Having reached a high in the Roaring ‘20s, where raucous wealth played against extreme poverty, with large numbers of poor people leaving their agrarian roots for low-paying jobs in the cities, income inequality at that level has returned. From 1928, a year before the start of the Great Depression, to 1978, the income gap gradually decreased, but it has been on the rise ever since, with a short break during the recession of the 2000s.
The population of every city is characterized by income stratification, from poor to well-off, but income ranges can vary significantly from one city to another. To determine the 50 U.S. cities with the widest income gaps, 24/7 Wall St. used data from the U.S. Census Bureau’s 2020 American Community Survey. All other data came from the ACS.
Cities are ranked by their Gini index, a measure of income inequality based on the distribution of income across a population on a 0 to 1 scale, with 0 representing perfect equality and 1 representing the highest possible level of inequality. Among the cities on this list, Gini scores begin at 0.54 — well above the national Gini index of 0.489, according to Census Bureau data.
In places known for their wealthier demographic, such as Palm Springs and Beverly Hills in California, Palm Beach Gardens and Miami Beach in Florida, and New York City, there are often immense income gaps. The rich people in all these cities rely heavily on services provided by low paid workers, often immigrants. This may help to explain why 10 of the 50 cities with the largest income gaps are in Florida. (Gender income inequality, though improving, is still high. These are 22 metros with the worst pay gaps.)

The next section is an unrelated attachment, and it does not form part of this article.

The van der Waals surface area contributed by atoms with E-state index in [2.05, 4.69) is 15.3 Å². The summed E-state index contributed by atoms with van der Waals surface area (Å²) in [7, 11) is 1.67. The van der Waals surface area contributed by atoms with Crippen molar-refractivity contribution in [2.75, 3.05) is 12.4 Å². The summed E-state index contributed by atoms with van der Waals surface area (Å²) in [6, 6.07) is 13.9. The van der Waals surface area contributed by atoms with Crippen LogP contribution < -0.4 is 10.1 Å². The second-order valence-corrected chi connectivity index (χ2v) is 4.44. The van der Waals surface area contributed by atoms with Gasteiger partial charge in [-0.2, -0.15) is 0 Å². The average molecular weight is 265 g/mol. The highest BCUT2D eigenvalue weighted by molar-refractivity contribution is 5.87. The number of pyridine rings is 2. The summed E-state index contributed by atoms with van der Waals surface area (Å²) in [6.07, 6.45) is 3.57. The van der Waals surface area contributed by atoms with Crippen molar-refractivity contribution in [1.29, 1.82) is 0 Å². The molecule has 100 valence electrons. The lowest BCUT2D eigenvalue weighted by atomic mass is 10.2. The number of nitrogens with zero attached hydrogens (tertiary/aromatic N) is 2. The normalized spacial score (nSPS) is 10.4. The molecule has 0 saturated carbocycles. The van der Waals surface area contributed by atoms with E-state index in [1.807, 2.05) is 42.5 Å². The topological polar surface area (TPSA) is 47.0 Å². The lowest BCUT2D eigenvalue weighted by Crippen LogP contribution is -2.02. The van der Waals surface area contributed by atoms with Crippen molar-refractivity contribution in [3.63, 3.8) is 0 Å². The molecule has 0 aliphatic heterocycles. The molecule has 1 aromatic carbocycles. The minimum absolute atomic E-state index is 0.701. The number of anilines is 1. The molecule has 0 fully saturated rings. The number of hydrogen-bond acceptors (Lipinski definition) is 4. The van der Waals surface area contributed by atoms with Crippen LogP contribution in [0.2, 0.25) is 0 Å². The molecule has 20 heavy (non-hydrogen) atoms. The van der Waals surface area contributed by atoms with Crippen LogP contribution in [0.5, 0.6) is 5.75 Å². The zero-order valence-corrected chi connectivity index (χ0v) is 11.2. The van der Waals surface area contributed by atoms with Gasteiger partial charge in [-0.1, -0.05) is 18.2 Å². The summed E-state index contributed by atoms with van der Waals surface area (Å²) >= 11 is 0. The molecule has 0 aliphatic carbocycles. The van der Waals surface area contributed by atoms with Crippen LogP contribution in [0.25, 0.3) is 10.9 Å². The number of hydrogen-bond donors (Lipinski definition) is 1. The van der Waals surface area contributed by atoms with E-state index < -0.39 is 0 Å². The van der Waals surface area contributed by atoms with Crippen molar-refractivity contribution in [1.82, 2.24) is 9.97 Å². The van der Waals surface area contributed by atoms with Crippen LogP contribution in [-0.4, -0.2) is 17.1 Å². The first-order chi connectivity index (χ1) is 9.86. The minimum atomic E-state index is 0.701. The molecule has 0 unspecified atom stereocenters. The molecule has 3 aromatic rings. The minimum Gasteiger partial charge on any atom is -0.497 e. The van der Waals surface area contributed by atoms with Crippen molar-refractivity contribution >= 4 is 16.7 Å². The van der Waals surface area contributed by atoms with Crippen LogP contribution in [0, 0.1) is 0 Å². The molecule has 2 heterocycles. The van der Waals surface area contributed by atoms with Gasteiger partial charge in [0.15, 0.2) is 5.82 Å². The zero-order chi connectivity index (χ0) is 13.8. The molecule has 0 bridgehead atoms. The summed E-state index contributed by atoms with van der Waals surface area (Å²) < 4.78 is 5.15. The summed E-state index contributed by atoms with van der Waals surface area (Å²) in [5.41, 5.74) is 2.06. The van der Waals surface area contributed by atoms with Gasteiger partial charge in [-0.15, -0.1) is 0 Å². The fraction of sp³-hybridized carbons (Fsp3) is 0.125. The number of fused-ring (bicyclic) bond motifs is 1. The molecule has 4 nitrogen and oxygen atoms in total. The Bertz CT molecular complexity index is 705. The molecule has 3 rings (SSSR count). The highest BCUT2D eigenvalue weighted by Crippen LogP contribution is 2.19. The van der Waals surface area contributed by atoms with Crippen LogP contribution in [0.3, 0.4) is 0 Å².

Of the 50 cities with the largest gap between rich and poor, 21 are in Southern states other than Florida. In these states, the disparity is as attributable to the high levels of poverty as it is to the contrasting wealth. For 17 of these cities, the wages are the lowest in the country, tracking the federal minimum wage at just $7.25 per hour. (This is the poorest town in every state.)
A more surprising factor among the reasons for income disparity is the location of colleges and universities. Students living off campus are counted among residential households, and, while many of them may come from wealth and are paying high tuition, their income tends to be low to non-existent. This is at least a partial explanation for why such cities as Princeton, New Jersey; Ithaca, New York; Chapel Hill, North Carolina; Boulder, Colorado; and Amherst, Massachusetts are on the list.
Poughkeepsie, New York, home to Vassar, Marist, and a community college, tops the list as the U.S. city with the widest income gap. While the top 20% of earners have a relatively low average income of $283,549, they take in over 63% of all income in the area. Meanwhile, the average income of the bottom 20% of earners is just $9,404, and they cumulatively make just 2.1% of the area’s income.
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